Black Music Month: UB Flashback Interview with Lalah Hathaway

In support of our Black Music Month Interview Series, we present to you a flashback interview from the UB vaults with the lovely and incredible Lalah Hathaway conducted by us in 2005. The interview was in support of her 2004 release Outrun the Sky, however interviewer Josiah got really creative with the interview and Lalah stated it was a unique, different and good interview! So with that said, for those that missed it here’s your chance to check it out!

Born to Donny Hathaway, one of the most influential soul artists of the eighties, and Eulaulah Hathaway, an accomplished musician in her own right, the Chicago native first put pen to paper, “with the music,” as a 10th grader. Later, as a student at Berklee College of Music, she recorded her self-titled debut in 1990, which spawned the hits “Baby Don’t Cry,” “Heaven Only Knows” and “I’m Coming Back.” She returned four years later with A Moment, followed by the much-lauded The Song Lives On, her duet album with Joe Sample in 1999, the same year she began growing her now-signature, cinnamon-hued ‘locs. By 2004, she’d deliver her fourth album, Outrun the Sky, garnering Hathaway her first number one single, the Rex Rideout-produced cover of Luther Vandross’ Forever, For Always, For Love, which was also featured on the critically-acclaimed Vandross tribute album of the same name.

Lalah is currently promoting her latest release via Stax Records entitled “Where It All Begins!”


Lalah Hathaway 2005 Interview! Who is Lalah Hathaway?
Lalah: I am a musician who loves to sing. If you had to choose one word to describe yourself, what would it be?
Lalah: I try to stay away from one-word descriptions and since my music can’t really be categorized into one single genre, I’d probably say I can’t. Here’s a scenario: “I mostly listen to hip-hop but I do like to lay back and listen to some R&B music every now and then, why should I buy your CD?”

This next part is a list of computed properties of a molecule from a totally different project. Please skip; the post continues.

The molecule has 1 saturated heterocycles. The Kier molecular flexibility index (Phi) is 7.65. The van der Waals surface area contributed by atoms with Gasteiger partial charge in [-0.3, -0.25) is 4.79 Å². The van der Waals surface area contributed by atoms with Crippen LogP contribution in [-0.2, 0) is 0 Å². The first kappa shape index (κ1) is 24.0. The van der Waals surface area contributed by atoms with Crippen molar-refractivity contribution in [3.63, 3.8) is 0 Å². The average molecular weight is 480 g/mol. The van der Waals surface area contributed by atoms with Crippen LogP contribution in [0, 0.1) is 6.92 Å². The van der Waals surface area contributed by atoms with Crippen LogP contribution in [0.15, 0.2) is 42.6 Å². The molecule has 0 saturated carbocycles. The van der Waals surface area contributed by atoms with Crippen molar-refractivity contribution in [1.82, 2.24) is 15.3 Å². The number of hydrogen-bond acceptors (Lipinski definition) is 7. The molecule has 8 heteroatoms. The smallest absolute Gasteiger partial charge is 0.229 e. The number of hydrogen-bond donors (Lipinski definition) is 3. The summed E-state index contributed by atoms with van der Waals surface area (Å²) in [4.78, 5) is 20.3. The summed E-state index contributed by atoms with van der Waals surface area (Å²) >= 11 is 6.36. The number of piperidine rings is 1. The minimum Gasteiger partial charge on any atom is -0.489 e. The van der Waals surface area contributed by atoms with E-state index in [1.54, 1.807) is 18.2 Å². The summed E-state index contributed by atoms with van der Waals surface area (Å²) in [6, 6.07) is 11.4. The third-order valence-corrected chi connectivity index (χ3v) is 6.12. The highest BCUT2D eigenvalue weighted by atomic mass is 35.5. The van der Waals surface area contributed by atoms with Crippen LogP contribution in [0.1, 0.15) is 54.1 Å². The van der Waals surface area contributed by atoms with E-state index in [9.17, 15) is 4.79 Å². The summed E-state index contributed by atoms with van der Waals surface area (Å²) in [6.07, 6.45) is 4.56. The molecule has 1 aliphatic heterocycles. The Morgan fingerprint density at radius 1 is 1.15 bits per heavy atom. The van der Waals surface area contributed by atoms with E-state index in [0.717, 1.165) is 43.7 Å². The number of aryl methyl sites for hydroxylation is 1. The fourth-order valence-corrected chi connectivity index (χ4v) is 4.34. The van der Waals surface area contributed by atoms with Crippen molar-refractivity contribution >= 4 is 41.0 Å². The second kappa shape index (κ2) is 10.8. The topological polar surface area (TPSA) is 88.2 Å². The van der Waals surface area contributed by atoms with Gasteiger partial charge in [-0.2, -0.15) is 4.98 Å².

Lalah: It’s a great CD with great music. I mean, I listen to hip-hop in my truck sometimes but then there are those times when you need to listen to great music with background vocals, stringed instruments and nice melodic tones. Speaking of hip-hop, who do you like that is out on the scene right now?
Lalah: Well, I like hip-hop but I like the old school hip-hop. I really listened to a lot of hip-hop back in the 80’s. I’m not into the popular stuff that much right now. A lot of hip-hop has changed but some of it’s still good. There is an R&B singer that I do like though and her name is Ledisi. Let’s talk about Outrun The Sky, and how the title came about?
Lalah: This was a record that I wrote while traveling on a very turbulent flight. I pulled a lot of inspiration while up there flying the not so friendly skies. But it’s great because each song has its own story that speaks directly to the listener’s spirit. Tell me who produced on the album and what kind of feeling you were going for?
Lalah: Mike City & Mr. Parks both contributed tracks on my album. Mike City is a great producer also because he has a way of connecting with the artist. The feeling that I was going for was one of connectivity. I just wanted the album to flow at a pace understandable by the listener. Tell me about you covering the Luther Vandross track “Forever, For Always, For Love.” How was that process?
Lalah: It was a wonderful process. The producer told me to pick a song to cover and that was the first song I originally picked. Luther is legendary and to work on one of his songs is an honor. How does it feel to have a record out as the same time as your father Donny Hathaway?
Lalah: This was not planned. It’s one of those things that just happened. It let’s me know that I’m in the right place at the right time. What are you most afraid of?
Lalah: I’m afraid of waking up one day and realizing that I can’t be a musician. When was the last time you cried?
Lalah: Last Saturday at my buddy Rahsaan Patterson’s show. He’s a good friend of mine. Any last words for your fans?
Lalah: Before I answer that question I would just like to say thank you for such a unique, different and good interview. I’m happy to see that you did not ask me any questions about my father and his passing away. Too many interviewers focus so much on my father when asking me questions and it gets frustrating. So thank you for steering away from that. No problem and your welcome. This interview is about you as an artist.
Lalah: To the fans, thank you so much for your devoted partnership.

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